Five promising ideas from PAS' new line-up
ANALYSIS The victory of the progressives in Malaysia’s Islamic party has indeed served to inject greater dynamism into Pakatan Rakyat and strengthen PAS’ engagement in national politics.
The party nevertheless faces deep-seated suspicion by many non-Muslims and more secular Malays who see the election of the non-ulama team as a move to gain power than to genuinely move PAS towards the centre and towards the mantra that has guided the party for the last few years ‘PAS for All’.
The fact of the matter is that PAS will never appeal to all Malaysians as many reject religious parties and others remain apprehensive about the intolerant messages of PAS leaders in the past on issues of morality especially. Many will remain loyal to the BN and Umno no matter what.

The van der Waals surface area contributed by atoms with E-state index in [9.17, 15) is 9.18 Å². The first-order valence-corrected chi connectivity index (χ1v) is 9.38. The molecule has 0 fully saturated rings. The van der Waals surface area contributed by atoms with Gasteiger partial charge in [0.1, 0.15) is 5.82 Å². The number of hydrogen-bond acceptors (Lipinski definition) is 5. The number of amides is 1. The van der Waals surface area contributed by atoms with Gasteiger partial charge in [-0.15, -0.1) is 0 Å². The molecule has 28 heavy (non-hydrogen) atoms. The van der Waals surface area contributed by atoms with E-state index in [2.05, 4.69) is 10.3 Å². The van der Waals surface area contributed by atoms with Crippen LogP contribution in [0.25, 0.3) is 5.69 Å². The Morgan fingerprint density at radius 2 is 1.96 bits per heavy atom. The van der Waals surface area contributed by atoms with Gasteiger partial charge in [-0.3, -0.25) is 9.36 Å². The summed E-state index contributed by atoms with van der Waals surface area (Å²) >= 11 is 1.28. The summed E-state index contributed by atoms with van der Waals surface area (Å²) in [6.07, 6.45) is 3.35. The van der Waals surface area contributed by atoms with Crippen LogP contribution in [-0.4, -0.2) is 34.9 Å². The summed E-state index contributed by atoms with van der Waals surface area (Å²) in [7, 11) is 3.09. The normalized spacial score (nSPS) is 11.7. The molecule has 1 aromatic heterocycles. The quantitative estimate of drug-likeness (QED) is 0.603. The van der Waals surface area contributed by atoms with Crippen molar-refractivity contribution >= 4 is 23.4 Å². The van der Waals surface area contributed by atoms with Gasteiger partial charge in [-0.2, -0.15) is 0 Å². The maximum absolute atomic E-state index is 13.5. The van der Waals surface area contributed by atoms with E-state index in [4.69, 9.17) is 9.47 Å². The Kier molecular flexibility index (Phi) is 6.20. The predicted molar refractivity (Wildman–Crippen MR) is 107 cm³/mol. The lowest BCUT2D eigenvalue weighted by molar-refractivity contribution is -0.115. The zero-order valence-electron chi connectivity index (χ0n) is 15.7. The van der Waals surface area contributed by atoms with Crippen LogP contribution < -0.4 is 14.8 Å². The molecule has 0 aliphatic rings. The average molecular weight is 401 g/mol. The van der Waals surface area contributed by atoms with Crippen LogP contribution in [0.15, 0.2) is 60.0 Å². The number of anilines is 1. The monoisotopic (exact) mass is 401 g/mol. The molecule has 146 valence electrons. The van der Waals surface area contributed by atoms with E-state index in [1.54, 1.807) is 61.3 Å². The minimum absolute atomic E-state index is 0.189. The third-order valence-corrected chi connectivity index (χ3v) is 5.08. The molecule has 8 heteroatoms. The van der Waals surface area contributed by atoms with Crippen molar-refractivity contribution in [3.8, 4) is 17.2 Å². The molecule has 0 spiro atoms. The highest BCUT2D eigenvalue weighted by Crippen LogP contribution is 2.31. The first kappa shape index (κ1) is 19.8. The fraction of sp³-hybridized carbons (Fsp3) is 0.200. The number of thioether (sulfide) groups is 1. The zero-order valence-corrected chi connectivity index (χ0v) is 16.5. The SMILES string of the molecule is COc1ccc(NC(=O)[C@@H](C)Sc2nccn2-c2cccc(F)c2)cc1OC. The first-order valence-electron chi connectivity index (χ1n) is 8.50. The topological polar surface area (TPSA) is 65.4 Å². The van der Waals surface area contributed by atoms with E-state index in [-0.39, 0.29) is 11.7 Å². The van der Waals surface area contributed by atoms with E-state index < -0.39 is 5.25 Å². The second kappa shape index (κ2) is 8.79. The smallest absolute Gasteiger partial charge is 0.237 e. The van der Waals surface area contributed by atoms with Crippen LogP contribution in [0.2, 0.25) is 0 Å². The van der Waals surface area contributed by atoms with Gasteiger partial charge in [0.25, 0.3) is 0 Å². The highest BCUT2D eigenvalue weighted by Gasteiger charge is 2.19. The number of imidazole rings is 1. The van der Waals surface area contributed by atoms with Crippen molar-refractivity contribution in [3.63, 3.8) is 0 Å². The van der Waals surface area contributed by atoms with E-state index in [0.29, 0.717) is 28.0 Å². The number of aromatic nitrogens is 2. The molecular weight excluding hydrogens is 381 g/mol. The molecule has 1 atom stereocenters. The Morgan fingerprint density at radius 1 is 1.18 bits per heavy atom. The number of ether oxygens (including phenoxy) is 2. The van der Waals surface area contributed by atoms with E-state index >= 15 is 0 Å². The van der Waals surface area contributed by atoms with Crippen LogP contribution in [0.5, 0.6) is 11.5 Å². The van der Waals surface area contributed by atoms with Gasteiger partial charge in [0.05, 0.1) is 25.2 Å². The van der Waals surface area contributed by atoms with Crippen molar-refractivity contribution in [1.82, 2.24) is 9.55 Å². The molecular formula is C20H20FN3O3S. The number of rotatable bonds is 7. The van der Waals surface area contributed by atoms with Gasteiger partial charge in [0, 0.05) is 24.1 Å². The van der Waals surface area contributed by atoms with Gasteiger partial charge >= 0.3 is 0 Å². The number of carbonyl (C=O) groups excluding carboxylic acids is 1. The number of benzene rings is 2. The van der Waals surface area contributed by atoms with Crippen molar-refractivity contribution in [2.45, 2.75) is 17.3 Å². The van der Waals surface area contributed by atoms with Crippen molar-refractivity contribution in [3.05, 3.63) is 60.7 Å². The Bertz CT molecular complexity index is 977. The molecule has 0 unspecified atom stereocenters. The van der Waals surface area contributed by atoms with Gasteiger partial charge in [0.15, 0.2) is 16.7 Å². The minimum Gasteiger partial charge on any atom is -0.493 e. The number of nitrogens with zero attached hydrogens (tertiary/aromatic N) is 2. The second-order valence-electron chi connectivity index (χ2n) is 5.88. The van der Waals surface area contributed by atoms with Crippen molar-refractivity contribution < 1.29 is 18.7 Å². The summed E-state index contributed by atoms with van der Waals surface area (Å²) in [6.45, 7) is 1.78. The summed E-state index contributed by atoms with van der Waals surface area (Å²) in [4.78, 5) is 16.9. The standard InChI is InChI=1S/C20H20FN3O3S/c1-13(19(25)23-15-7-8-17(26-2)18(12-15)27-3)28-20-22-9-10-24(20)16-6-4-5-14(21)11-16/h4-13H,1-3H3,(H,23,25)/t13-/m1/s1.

Yet, PAS, like all parties in Malaysia, evolves along with its ideology and strategies. What distinguishes PAS from Umno today is that those willing to engage in reform have taken the party’s helm, while in contrast the dialogue and direction from Umno and its Perkasa allies appears to remain locked in a time warp of the racial ideas of the 70s whose time has long past...
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